Dogs are normally fit and healthy but as with most pedigree breeds, there are certain hereditary conditions that can be a problem as well as other health issues that are more prevalent in any breed which need to be considered if you are thinking of getting a puppy.
If you are buying a puppy it is important to ensure that you only purchase a healthy dog from a reputable breeder. Most reputable breeders don’t need to advertise but if they do they tend not to use free papers or other general advertising media but will usually place their advert in a specialist dog magazine or paper. The Kennel Clubs always provide a list of breeders but this does not signify that they are reputable only that they register their puppies with the KC.
Your puppy should be vaccinated at 8-10 weeks and again a couple of weeks later to protect against common illnesses and in particular against parvo virus which is a killer. Talk to your vet about routine vaccinations as there is increasing support now for not giving yearly boosters to your dog. Worming your dog once in three months is advised as well as treating any flea or tick infestations.
Your Dog will need a good diet from weaning and there is an enormous variety of foodstuffs. There is growing interest in feeding a more natural diet rather than dried foods so this is something to think about especially when considering the possible long term effects of diet.
In general, to keep your dog fit and well you need to give him a healthy diet, lots of regular exercise and have lots of time for him. Dogs are very sociable dogs, they bond strongly with their family and love to be with them – so have lots of times for them. Brush coats regularly to keep it nice and shiny and to remove any dead or matted hairs. Don’t give sweeties or other foods that will rot his teeth and make sure the teeth stay clean and free from plaque and tartar. You don’t have to brush them, cleaning can be achieved by including in the diet a whole raw rabbit or chicken – bones fur etc. included. Don’t cook otherwise the bones will splinter. Crunchy dried foods also may help clean the teeth.
Illnesses seen in the Dogs
Hereditary and non hereditary
There are some special health problems that are associated with Dogs, some of which are hereditary and which you may be able to avoid by choosing a reputable breeder.
This is the most common hereditary condition and you can reduce the chances of your dog being affected by checking the hip scores of the parents and by keeping exercise to a gentle level until your dog is at least 6 months old. OCD is a disease which usually affects the shoulder or elbow joints and again can be prevented by keeping exercise down during those early months.
An illness seen quite often in Dogs and although it is quite alarming when it first happens, it can be successfully controlled with medication.
A disease like multiple sclerosis in humans is a progressive paralysis of the hind legs which generally starts in late middle age and for which there is no treatment.
This is a blood clotting problem which can lead to uncontrolled bleeding in male dogs so check with the breeder that there is no history of this in the parents. It is the male dogs that are affected by the disease but the bitches can be carriers.
this has become more common in Dogs and the dog becomes unable to digest food properly becoming increasingly thin with excessive appetite. Treatment is lifelong and requires pancreatic enzymes to be given either in powdered form or as capsules with food.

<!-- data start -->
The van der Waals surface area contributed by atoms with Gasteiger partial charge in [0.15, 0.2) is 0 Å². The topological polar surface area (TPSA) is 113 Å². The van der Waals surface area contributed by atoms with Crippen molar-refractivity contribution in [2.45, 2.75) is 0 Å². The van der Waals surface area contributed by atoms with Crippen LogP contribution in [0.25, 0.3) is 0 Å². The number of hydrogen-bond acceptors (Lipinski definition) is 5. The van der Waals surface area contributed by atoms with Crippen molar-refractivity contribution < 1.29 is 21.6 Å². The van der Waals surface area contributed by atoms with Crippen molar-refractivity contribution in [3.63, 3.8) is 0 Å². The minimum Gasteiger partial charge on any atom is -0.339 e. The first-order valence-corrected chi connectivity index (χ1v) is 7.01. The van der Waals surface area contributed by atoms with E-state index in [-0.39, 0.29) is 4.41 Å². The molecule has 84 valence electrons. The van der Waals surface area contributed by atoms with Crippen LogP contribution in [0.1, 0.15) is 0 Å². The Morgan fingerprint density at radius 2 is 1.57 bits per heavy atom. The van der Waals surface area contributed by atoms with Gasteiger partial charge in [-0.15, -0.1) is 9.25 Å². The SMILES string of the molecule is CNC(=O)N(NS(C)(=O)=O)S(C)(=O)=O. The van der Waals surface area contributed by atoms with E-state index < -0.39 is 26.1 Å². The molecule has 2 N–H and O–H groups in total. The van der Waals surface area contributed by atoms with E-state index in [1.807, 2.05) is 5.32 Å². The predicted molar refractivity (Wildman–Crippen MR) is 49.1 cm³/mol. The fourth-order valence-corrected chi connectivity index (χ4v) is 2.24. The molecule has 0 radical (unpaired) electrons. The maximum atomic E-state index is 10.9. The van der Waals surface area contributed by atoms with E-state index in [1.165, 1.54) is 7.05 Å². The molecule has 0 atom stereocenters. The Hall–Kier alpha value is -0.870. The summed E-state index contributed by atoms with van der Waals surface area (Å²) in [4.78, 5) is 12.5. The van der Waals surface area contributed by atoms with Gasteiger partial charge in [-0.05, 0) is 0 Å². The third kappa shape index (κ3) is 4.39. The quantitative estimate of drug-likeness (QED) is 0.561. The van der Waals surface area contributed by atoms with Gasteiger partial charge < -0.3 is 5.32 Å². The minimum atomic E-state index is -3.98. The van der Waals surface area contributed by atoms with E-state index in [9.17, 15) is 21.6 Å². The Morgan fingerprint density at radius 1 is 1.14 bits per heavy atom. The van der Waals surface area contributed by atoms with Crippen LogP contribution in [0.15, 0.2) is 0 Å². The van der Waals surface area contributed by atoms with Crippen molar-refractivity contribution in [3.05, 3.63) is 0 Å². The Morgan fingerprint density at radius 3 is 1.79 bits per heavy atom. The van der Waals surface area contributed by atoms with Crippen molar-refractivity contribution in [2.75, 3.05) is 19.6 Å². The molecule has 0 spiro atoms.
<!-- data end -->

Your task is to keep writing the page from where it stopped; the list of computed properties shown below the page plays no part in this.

Bloat or gastric torsion
this is a real emergency and a life threatening condition, which has become more common in deep chested dogs over the years. Experts are divided but good tips for reducing the risk are that it is best to feed 2 small meals rather than one large meal a day and to avoid feeding your dog before strenuous exercise.
Some of our Savanah puppies are implanted with an electronically scan able Identipet micro-chip by our vet before they leave our kennels. The implantation procedure is virtually painless and takes only seconds to carry out; once done, the dog is permanently identifiable and cannot be mistaken for any other. The microchip, which contains an unalterable identification number, is approximately the size of a grain of rice, and is encapsulated in a biocompatible inert glass capsule with an anti-migration cap to prevent migration. This microchip is implanted beneath your puppy’s skin, usually in the area between the neck and shoulder blades, where it remains. The microchip is of the ISO 1185 type, which is an internationally acceptable microchip, readable on standard electronic hand-held scanner devices.
At the time of collecting your pup we implant the chip and fill in a form with all your contact details. These details are sent to Identipet and are entered onto Identipet’s central secure database that is easily accessible to veterinary surgeons or animal welfare organisations seven days a week. So should the unthinkable happen, and your puppy escapes, strays or is stolen, once it has been found and scanned by one of these organisations, your details will be available to them via Identipet, and you will be notified immediately of where your pet is being kept
Locating and recognising your missing dog is one thing. Proving your ownership of him or her is an entirely different scenario. Organised gangs of pet thieves (stealing dogs for breeding, re-selling, dog fighting and so on) are active worldwide and the ability to demonstrate your proof of ownership could be vital. You’re being able to positively identify your puppy by his or her microchip number satisfies this requirement.